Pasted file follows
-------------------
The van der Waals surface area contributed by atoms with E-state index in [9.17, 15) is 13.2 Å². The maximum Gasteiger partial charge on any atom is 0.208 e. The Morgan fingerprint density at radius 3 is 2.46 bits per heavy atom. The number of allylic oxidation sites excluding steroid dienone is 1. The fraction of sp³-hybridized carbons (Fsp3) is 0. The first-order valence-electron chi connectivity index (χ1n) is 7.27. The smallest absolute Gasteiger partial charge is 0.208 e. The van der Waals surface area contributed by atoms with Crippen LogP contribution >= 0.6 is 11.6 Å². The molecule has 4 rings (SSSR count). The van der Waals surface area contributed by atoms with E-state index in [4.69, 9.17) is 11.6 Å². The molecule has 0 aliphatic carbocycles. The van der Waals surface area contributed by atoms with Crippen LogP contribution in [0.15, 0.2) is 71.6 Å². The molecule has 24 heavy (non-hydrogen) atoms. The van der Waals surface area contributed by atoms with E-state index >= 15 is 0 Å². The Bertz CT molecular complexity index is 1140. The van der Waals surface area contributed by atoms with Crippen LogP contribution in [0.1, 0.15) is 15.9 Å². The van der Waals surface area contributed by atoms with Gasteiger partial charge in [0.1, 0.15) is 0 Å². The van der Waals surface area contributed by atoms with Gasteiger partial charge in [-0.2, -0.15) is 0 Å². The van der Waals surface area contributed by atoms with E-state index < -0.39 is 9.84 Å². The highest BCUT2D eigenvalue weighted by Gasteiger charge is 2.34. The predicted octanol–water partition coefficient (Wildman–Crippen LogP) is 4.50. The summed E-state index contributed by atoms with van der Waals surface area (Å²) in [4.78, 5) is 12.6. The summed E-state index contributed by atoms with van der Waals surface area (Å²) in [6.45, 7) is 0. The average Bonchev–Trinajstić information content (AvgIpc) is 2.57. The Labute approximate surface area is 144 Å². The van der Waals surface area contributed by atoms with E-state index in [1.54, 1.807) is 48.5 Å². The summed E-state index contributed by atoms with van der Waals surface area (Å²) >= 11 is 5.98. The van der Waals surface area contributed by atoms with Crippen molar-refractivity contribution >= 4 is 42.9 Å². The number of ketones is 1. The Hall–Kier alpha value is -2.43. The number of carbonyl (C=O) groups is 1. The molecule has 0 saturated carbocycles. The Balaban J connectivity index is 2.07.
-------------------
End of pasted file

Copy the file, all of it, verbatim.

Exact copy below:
The van der Waals surface area contributed by atoms with E-state index in [9.17, 15) is 13.2 Å². The maximum Gasteiger partial charge on any atom is 0.208 e. The Morgan fingerprint density at radius 3 is 2.46 bits per heavy atom. The number of allylic oxidation sites excluding steroid dienone is 1. The fraction of sp³-hybridized carbons (Fsp3) is 0. The first-order valence-electron chi connectivity index (χ1n) is 7.27. The smallest absolute Gasteiger partial charge is 0.208 e. The van der Waals surface area contributed by atoms with Crippen LogP contribution >= 0.6 is 11.6 Å². The molecule has 4 rings (SSSR count). The van der Waals surface area contributed by atoms with E-state index in [4.69, 9.17) is 11.6 Å². The molecule has 0 aliphatic carbocycles. The van der Waals surface area contributed by atoms with Crippen LogP contribution in [0.15, 0.2) is 71.6 Å². The molecule has 24 heavy (non-hydrogen) atoms. The van der Waals surface area contributed by atoms with E-state index >= 15 is 0 Å². The Bertz CT molecular complexity index is 1140. The van der Waals surface area contributed by atoms with Crippen LogP contribution in [0.1, 0.15) is 15.9 Å². The van der Waals surface area contributed by atoms with Gasteiger partial charge in [0.1, 0.15) is 0 Å². The van der Waals surface area contributed by atoms with Gasteiger partial charge in [-0.2, -0.15) is 0 Å². The van der Waals surface area contributed by atoms with E-state index < -0.39 is 9.84 Å². The highest BCUT2D eigenvalue weighted by Gasteiger charge is 2.34. The predicted octanol–water partition coefficient (Wildman–Crippen LogP) is 4.50. The summed E-state index contributed by atoms with van der Waals surface area (Å²) in [4.78, 5) is 12.6. The summed E-state index contributed by atoms with van der Waals surface area (Å²) in [6.45, 7) is 0. The average Bonchev–Trinajstić information content (AvgIpc) is 2.57. The Labute approximate surface area is 144 Å². The van der Waals surface area contributed by atoms with E-state index in [1.54, 1.807) is 48.5 Å². The summed E-state index contributed by atoms with van der Waals surface area (Å²) >= 11 is 5.98. The van der Waals surface area contributed by atoms with Crippen molar-refractivity contribution >= 4 is 42.9 Å². The number of ketones is 1. The Hall–Kier alpha value is -2.43. The number of carbonyl (C=O) groups is 1. The molecule has 0 saturated carbocycles. The Balaban J connectivity index is 2.07.